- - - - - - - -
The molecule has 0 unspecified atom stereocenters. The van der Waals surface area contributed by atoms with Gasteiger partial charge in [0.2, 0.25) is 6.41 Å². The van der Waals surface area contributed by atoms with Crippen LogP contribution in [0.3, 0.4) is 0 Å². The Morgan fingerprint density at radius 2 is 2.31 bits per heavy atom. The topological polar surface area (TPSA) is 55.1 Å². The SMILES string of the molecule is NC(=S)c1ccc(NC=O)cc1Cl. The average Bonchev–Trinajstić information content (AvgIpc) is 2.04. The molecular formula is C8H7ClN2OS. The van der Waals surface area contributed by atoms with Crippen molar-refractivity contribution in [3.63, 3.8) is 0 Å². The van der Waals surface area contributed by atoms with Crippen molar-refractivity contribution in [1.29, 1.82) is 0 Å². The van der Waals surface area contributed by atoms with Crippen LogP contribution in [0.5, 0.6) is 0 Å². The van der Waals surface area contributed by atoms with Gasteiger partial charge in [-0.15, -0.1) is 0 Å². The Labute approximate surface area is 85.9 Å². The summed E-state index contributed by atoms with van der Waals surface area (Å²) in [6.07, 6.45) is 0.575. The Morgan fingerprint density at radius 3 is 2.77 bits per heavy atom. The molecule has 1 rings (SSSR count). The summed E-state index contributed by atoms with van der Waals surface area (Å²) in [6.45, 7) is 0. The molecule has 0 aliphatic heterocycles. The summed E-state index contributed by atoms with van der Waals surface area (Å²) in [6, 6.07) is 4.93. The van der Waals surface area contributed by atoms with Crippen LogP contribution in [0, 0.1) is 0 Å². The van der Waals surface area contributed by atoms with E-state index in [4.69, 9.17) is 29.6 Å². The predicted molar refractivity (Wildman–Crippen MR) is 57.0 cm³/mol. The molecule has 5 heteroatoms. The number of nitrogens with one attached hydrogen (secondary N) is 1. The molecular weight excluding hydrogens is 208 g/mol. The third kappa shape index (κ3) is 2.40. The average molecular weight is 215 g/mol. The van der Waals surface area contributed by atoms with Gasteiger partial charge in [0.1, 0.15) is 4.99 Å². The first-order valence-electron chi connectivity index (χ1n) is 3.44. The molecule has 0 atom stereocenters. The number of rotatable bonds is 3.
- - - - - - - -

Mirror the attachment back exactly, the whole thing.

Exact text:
The molecule has 0 unspecified atom stereocenters. The van der Waals surface area contributed by atoms with Gasteiger partial charge in [0.2, 0.25) is 6.41 Å². The van der Waals surface area contributed by atoms with Crippen LogP contribution in [0.3, 0.4) is 0 Å². The Morgan fingerprint density at radius 2 is 2.31 bits per heavy atom. The topological polar surface area (TPSA) is 55.1 Å². The SMILES string of the molecule is NC(=S)c1ccc(NC=O)cc1Cl. The average Bonchev–Trinajstić information content (AvgIpc) is 2.04. The molecular formula is C8H7ClN2OS. The van der Waals surface area contributed by atoms with Crippen molar-refractivity contribution in [3.63, 3.8) is 0 Å². The van der Waals surface area contributed by atoms with Crippen molar-refractivity contribution in [1.29, 1.82) is 0 Å². The van der Waals surface area contributed by atoms with Crippen LogP contribution in [0.5, 0.6) is 0 Å². The van der Waals surface area contributed by atoms with Gasteiger partial charge in [-0.15, -0.1) is 0 Å². The Labute approximate surface area is 85.9 Å². The summed E-state index contributed by atoms with van der Waals surface area (Å²) in [6.07, 6.45) is 0.575. The Morgan fingerprint density at radius 3 is 2.77 bits per heavy atom. The molecule has 1 rings (SSSR count). The summed E-state index contributed by atoms with van der Waals surface area (Å²) in [6.45, 7) is 0. The molecule has 0 aliphatic heterocycles. The summed E-state index contributed by atoms with van der Waals surface area (Å²) in [6, 6.07) is 4.93. The van der Waals surface area contributed by atoms with Crippen LogP contribution in [0, 0.1) is 0 Å². The van der Waals surface area contributed by atoms with E-state index in [4.69, 9.17) is 29.6 Å². The predicted molar refractivity (Wildman–Crippen MR) is 57.0 cm³/mol. The molecule has 5 heteroatoms. The number of nitrogens with one attached hydrogen (secondary N) is 1. The molecular weight excluding hydrogens is 208 g/mol. The third kappa shape index (κ3) is 2.40. The average molecular weight is 215 g/mol. The van der Waals surface area contributed by atoms with Gasteiger partial charge in [0.1, 0.15) is 4.99 Å². The first-order valence-electron chi connectivity index (χ1n) is 3.44. The molecule has 0 atom stereocenters. The number of rotatable bonds is 3.